We tire of words when they lie or hide reality. We have too many of them; we have an overproduction of meaningless words, which coincides with an underdevelopment of love and our sense of responsibility for what was said and promised. We are in great need of someone who has the traits of a good father, who speaks less and does more, who is ready to protect, guard and comfort us, who always remains close to us. He is someone who does not leave or abandon us, but follows our every step. We need a father. The contemporary world is in extreme need of a father figure.
Thinking of all this, we are reminded of God as a Father, a father whose attitude towards Israel was described by Moses: “In the wilderness…you saw how the Lord, your God, carried you, as one carries his own child, all along your journey until you arrived at this place” (Dt 1, 31). Pope Francis mentions this in his Apostolic Letter, Patris corde (PC) published on December 8, 2020. In it we read: “Fathers are not born, but made. A man does not become a father simply by bringing a child into the world, but by taking up the responsibility to care for that child. Whenever a man accepts responsibility for the life of another, in some way he becomes a father to that person. Children today often seem orphans, lacking fathers. The Church too needs fathers. St. Paul’s words to the Corinthians remain timely: ‘Though you have countless guides in Christ, you do not have many fathers’ (1Cor 4:15). Every priest or bishop should be able to add, with the Apostle: ‘I became your father in Christ Jesus through the Gospel’ (ibid.). Paul likewise calls the Galatians: ‘My little children, with whom I am again in travail until Christ be formed in you!’”(Gal 4:19) (PC no.7).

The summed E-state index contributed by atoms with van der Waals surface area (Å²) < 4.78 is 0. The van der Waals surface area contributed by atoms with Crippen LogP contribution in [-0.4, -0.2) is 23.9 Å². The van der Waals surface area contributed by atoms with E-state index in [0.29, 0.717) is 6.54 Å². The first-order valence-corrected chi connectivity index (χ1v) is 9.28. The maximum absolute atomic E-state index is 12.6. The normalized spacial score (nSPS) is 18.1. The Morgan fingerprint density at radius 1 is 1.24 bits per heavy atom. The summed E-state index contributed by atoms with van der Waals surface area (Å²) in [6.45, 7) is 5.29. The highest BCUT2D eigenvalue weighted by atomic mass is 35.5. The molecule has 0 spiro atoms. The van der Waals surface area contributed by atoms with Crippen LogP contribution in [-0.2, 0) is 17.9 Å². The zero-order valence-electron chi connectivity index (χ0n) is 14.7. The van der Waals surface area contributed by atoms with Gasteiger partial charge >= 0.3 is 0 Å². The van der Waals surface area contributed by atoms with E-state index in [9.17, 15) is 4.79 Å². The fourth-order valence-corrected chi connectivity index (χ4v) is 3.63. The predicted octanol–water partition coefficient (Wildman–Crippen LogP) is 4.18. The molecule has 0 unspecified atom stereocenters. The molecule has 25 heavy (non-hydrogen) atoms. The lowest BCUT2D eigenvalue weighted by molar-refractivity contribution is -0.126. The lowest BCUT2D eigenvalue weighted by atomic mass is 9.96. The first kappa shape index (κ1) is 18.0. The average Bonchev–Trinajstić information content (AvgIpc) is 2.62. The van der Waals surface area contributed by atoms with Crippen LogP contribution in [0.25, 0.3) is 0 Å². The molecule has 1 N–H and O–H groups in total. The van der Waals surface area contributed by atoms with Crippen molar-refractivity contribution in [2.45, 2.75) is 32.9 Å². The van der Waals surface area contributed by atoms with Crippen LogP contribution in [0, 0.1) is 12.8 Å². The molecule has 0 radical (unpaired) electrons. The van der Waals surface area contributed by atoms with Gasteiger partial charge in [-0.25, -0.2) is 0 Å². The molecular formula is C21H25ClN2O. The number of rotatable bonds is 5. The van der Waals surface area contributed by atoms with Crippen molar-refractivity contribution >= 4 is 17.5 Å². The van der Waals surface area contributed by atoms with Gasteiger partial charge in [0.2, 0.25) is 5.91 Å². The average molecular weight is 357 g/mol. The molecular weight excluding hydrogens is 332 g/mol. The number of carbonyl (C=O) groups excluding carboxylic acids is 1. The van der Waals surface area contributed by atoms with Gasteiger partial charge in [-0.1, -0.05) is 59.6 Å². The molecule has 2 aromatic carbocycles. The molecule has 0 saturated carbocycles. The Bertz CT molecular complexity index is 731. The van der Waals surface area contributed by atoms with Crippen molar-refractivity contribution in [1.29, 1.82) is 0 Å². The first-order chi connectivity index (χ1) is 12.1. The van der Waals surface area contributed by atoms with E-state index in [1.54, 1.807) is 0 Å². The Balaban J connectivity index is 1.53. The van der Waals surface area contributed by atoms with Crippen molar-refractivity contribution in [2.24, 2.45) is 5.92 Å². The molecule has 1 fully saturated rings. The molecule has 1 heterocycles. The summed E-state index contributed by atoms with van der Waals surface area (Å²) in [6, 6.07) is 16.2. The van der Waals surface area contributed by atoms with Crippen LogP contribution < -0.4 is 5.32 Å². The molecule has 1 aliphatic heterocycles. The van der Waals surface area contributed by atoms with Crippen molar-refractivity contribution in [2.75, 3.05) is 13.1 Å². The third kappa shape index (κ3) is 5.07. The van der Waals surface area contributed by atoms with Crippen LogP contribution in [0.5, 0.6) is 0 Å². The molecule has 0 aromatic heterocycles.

Without a father, we feel like orphans. Without a certain guide, we become lost in the problems of the contemporary world; we do not know what to do, how to behave or which way to turn. We are not even able to teach. We do not know how to give people the freedom to make choices and remain consistent; we do not know what authentic love and true freedom are. Our heavenly Father, full of mercy, gives us St. Joseph, Spouse of the Blessed Virgin Mary, as our guardian. The inspired writers all teach us that St Joseph never placed himself at the center. He always put the good of others first, namely, that of Mary and Jesus. He gave of himself without feeling victimized. Instead of frustration, he felt trust. Without complaining, he made concrete gestures of love, service and devotion.
The contemporary world absolutely needs a father. It expects to find one in priests or in consecrated men. Pope Francis: “Our world…has no use for [those] who would domineer others as a means of compensating for their own needs. It rejects those who confuse authority with authoritarianism, service with servility, discussion with oppression, charity with a welfare mentality, power with destruction” (PC no.7).
In 1741, our Order acknowledged the greatness and spiritual beauty of St. Joseph by electing him as our own Custos—a choice later confirmed by Pope Benedict XIV. The Provinces of Romania and Slovenia made this choice even more explicitly by naming St. Joseph as their Patron Saint. Still, more is required. All of us spiritual children of St. Francis of Assisi should have a fatherly attitude toward those we meet and among whom we work. St. Joseph wants us to serve them with pure and selfless love, respecting their dignity and freedom, caring for their earthly and eternal good. He teaches us that the people entrusted to our care are not our property, but a gift from God and a means of our sanctification.
“In a way, we are all like Joseph: a shadow of the heavenly Father, who ‘makes his sun rise on the evil and on the good, and sends rain on the just and on the unjust’ (Mt 5:45). And a shadow that follows his Son” (PC no.7).
St. Joseph put deeds before words: he acted rather than spoke. He did not get caught up in lofty declarations, but zealously carried out God’s will. Obedient to the inspiration of heaven, he went where God sent him, lovingly doing what God asked him to do.
In this year dedicated to St. Joseph, let us turn to him with this heartfelt prayer:
Hail, Guardian of the Redeemer,
Spouse of the Blessed Virgin Mary.
To you God entrusted his only Son;
in you Mary placed her trust;
with you Christ became man.
Blessed Joseph, to us too, show yourself a father
and guide us in the path of life.
Obtain for us grace, mercy and courage,
and defend us from every evil. Amen.
Friar Zdzisław J. KIJAS